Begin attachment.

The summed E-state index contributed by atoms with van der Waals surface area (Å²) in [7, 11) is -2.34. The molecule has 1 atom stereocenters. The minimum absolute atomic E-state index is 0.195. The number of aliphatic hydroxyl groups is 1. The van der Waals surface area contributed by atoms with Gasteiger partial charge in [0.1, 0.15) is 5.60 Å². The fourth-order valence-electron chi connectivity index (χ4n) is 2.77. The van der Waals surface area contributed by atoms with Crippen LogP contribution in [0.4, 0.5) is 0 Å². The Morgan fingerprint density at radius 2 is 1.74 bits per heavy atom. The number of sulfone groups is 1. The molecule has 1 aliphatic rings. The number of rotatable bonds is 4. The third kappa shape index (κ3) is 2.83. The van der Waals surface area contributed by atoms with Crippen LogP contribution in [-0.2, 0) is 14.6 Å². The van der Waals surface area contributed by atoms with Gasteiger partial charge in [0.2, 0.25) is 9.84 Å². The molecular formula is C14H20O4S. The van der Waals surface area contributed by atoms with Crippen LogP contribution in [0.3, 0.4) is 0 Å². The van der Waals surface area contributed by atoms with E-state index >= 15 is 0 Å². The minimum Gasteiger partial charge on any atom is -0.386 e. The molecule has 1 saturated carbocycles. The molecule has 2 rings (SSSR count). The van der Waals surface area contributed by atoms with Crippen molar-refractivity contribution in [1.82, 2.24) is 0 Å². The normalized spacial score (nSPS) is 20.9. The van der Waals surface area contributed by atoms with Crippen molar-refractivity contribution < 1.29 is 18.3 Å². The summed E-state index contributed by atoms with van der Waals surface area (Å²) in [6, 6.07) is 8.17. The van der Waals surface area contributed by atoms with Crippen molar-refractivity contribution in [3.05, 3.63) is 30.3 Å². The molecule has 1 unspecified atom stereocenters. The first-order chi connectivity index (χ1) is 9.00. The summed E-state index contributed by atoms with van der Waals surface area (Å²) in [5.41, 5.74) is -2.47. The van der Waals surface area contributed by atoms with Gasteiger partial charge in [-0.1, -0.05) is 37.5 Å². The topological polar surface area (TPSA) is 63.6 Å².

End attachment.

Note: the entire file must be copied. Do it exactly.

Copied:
The summed E-state index contributed by atoms with van der Waals surface area (Å²) in [7, 11) is -2.34. The molecule has 1 atom stereocenters. The minimum absolute atomic E-state index is 0.195. The number of aliphatic hydroxyl groups is 1. The van der Waals surface area contributed by atoms with Gasteiger partial charge in [0.1, 0.15) is 5.60 Å². The fourth-order valence-electron chi connectivity index (χ4n) is 2.77. The van der Waals surface area contributed by atoms with Crippen LogP contribution in [0.4, 0.5) is 0 Å². The Morgan fingerprint density at radius 2 is 1.74 bits per heavy atom. The number of sulfone groups is 1. The molecule has 1 aliphatic rings. The number of rotatable bonds is 4. The third kappa shape index (κ3) is 2.83. The van der Waals surface area contributed by atoms with Crippen LogP contribution in [-0.2, 0) is 14.6 Å². The van der Waals surface area contributed by atoms with Gasteiger partial charge in [0.2, 0.25) is 9.84 Å². The molecular formula is C14H20O4S. The van der Waals surface area contributed by atoms with Crippen LogP contribution in [0.3, 0.4) is 0 Å². The van der Waals surface area contributed by atoms with E-state index >= 15 is 0 Å². The minimum Gasteiger partial charge on any atom is -0.386 e. The molecule has 1 saturated carbocycles. The molecule has 2 rings (SSSR count). The van der Waals surface area contributed by atoms with Crippen molar-refractivity contribution in [1.82, 2.24) is 0 Å². The normalized spacial score (nSPS) is 20.9. The van der Waals surface area contributed by atoms with Crippen molar-refractivity contribution < 1.29 is 18.3 Å². The summed E-state index contributed by atoms with van der Waals surface area (Å²) in [6, 6.07) is 8.17. The van der Waals surface area contributed by atoms with Crippen molar-refractivity contribution in [3.05, 3.63) is 30.3 Å². The molecule has 1 unspecified atom stereocenters. The first-order chi connectivity index (χ1) is 9.00. The summed E-state index contributed by atoms with van der Waals surface area (Å²) in [5.41, 5.74) is -2.47. The van der Waals surface area contributed by atoms with Gasteiger partial charge in [-0.1, -0.05) is 37.5 Å². The topological polar surface area (TPSA) is 63.6 Å².